Opinion

Dear Incoming Freshman, 

Welcome! You’re about to open a new chapter in your story. The next four years will be full of some of the most memorable experiences and wonderful friendships you’ll ever have. Your high school experience may be starting off a bit rocky, but with the right outlook and initiative, you’ll be on your way to a successful and exciting future. With some tips from a seasoned professional, you can take advantage of what you’ve got.

I, too, am beginning the next chapter of my life as you are doing yourself. I get it; it’s an unpredictable and slightly terrifying future ahead of us. However, we have to work with what’s in front of us in order to make the most of this peculiar situation.  Over the past 6 months of quarantine, I’ve had plenty of time to reminisce and reflect on my last three years here, and as a senior, it’s only fair to share my experiences and advice. 

In terms of academics, I’ll give you three tips. That being said, this is not “High School Musical.” High school is hard; it exists to challenge you, so number one: do your homework. And you better do it sooner rather than later. I hate to sound like a broken record, but in order to stay afloat, you’ll need to rely on homework points. Either graded off of completion or accuracy, the grades you get on these will save your butt when tests start rolling along. Some classes don’t even grade the homework, and that’s when it matters the most. My best example is honors geometry, a sophomore class. Here you almost only get test grades and if you don’t know what you’re talking about, then you’re in for a world of hurt. Which brings me to point two: studying. Chances are you’ve been able to breeze by up until now without really dedicating time to full on study, but American Cultures and algebra are beasts, and not one’s easily tamed. So when a teacher says take notes, take notes. What’s important to know about studying is that there are endless ways of doing it, you just need to find the one that works for you. So my advice, switch it up. Rotate through different studying methods and see which one sticks. Troubleshooting seems risky, but seriously pays off in the end. My personal favorites: doing homework in a group and rereading notes first thing in the morning. Which brings me to number three: take the required classes seriously. In order to graduate, you need three credits in history, science, and math and all four years of English, not to mention health, phys ed, Lifesmarts and your arts/humanity courses. Over the next four years, you need to pass these classes and get the necessary credits in order to graduate, and no one wants you to be held back.

Now, that sounds stressful, which it is, so it is perfectly normal to be anxious and confused like 24/7. This environment is not just challenging, but constantly changing both academically and socially and it can be hard to adjust to. Now I realize that our Freshman years will differ pretty drastically, but what’s important to know is that you aren’t in this alone. There’s over a hundred students feeling the exact way you are and plenty of upperclassmen who’ve had their own versions. I can’t speak for all of us, but most upperclassmen aren’t out to get you. So my advice: find a mom-friend, someone who will take you under their wing and help you navigate. All of us have been adopted by an upperclassman in our first year, call it a right of passage. With that in mind, just know that friendships both blossom and change here. You’re growing up, and people grow apart. Friendships don’t always translate well into high school, not even year to year. You’ll be under a lot of stress with plenty of sleep deprivation and this is when people start showing their true colors. It happens, unfortunately so, but it happens. On the flipside though you’ll have countless opportunities to forge new bonds whether it’s with friends or mentors.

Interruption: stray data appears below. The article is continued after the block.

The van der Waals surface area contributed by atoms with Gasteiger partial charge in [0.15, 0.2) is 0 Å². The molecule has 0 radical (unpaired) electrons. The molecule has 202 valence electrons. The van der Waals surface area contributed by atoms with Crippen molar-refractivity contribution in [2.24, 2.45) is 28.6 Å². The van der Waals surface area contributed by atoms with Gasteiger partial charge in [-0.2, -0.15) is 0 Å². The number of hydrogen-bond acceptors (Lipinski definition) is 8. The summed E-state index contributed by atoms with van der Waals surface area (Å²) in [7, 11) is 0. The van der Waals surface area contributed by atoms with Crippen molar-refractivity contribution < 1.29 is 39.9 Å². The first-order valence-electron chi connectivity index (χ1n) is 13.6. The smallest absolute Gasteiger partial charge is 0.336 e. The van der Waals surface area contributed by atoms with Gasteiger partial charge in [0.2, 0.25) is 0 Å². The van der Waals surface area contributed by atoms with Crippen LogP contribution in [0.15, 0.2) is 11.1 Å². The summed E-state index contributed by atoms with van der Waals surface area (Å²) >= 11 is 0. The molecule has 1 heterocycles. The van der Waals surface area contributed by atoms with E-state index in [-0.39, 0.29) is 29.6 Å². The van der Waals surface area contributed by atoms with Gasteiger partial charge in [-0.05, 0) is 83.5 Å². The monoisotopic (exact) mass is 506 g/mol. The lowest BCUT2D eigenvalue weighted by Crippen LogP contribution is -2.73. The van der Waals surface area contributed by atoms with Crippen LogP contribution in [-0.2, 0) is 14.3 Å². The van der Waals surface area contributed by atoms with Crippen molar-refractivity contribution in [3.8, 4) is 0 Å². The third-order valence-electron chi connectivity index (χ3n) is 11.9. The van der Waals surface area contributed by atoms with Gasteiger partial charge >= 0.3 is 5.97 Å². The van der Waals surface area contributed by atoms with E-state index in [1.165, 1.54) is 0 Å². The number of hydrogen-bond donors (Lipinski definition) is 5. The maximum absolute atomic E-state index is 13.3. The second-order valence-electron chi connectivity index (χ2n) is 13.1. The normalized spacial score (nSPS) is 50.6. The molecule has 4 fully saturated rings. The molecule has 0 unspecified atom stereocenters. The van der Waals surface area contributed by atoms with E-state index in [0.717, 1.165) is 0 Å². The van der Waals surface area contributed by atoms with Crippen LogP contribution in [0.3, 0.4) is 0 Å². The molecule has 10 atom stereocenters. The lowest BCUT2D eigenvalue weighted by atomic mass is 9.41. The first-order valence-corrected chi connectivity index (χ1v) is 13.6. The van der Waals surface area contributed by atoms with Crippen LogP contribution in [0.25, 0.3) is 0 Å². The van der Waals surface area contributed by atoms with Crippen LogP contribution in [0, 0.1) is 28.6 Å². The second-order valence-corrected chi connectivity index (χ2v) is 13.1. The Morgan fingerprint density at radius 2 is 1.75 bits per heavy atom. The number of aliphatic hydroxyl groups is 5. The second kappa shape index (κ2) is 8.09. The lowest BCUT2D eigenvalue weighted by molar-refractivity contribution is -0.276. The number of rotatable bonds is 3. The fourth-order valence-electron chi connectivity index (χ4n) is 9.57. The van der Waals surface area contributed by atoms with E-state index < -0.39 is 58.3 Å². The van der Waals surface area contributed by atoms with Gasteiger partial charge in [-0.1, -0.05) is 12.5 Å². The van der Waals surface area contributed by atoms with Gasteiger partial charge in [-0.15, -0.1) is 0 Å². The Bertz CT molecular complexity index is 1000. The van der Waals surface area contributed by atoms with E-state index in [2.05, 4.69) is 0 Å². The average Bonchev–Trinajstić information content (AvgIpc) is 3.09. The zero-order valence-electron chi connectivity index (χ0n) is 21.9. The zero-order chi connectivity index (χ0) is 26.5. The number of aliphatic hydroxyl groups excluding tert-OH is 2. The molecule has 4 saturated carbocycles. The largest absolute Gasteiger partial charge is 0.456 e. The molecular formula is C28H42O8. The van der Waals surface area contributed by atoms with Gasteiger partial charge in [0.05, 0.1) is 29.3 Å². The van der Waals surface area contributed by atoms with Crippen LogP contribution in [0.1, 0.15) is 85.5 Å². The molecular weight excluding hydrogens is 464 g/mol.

My overall favorite aspect of high school are the bonds created between student and teacher. They realize you aren’t children anymore and they treat you with the respect of an old friend. With the occasional exception, your teachers will be your best friend throughout all four years (especially the 9th grade bunch). One of the most prominent aspects of my freshman year was sitting in Mr. Pearce’s honors Algebra II class. If you have this honor then boy are you in for a wild ride. Just when algebra is the most tedious and unforgiving class you’ve ever sat through, Pearce will just sit there being his iconic self. He seems all strict and scary but I assure you this man will rejuvenate your sanity. One of the things I’ve noticed in this class was just how friendly you’re allowed to be. We’d draw on his board, write his wacky quotes all around the room, make fun of the lame math puns on his t-shirts, and even give him nicknames. Ricky P- the man, the myth, the math geek. But this goes for everyone: debating with Mr. Frick, the most random life discussions with Dos, and starting the day with the brightest smile from Mrs. Schneider.

These four years fly by. Even though we’re starting online, the day will come when you walk into the building for the first time. Yeah, you’ll get locked out of your locker, get lost a couple of times, and be an overall anxious mess, but you’ll manage. High school is both your sweetest dream and worst nightmare all rolled together, and I can’t even begin to tell you just how much I’ll miss it. Take this and use it to your best advantage. I can only hope you enjoy this as much as I have.

Good luck class of 2024

Sincerely,

Class of 2021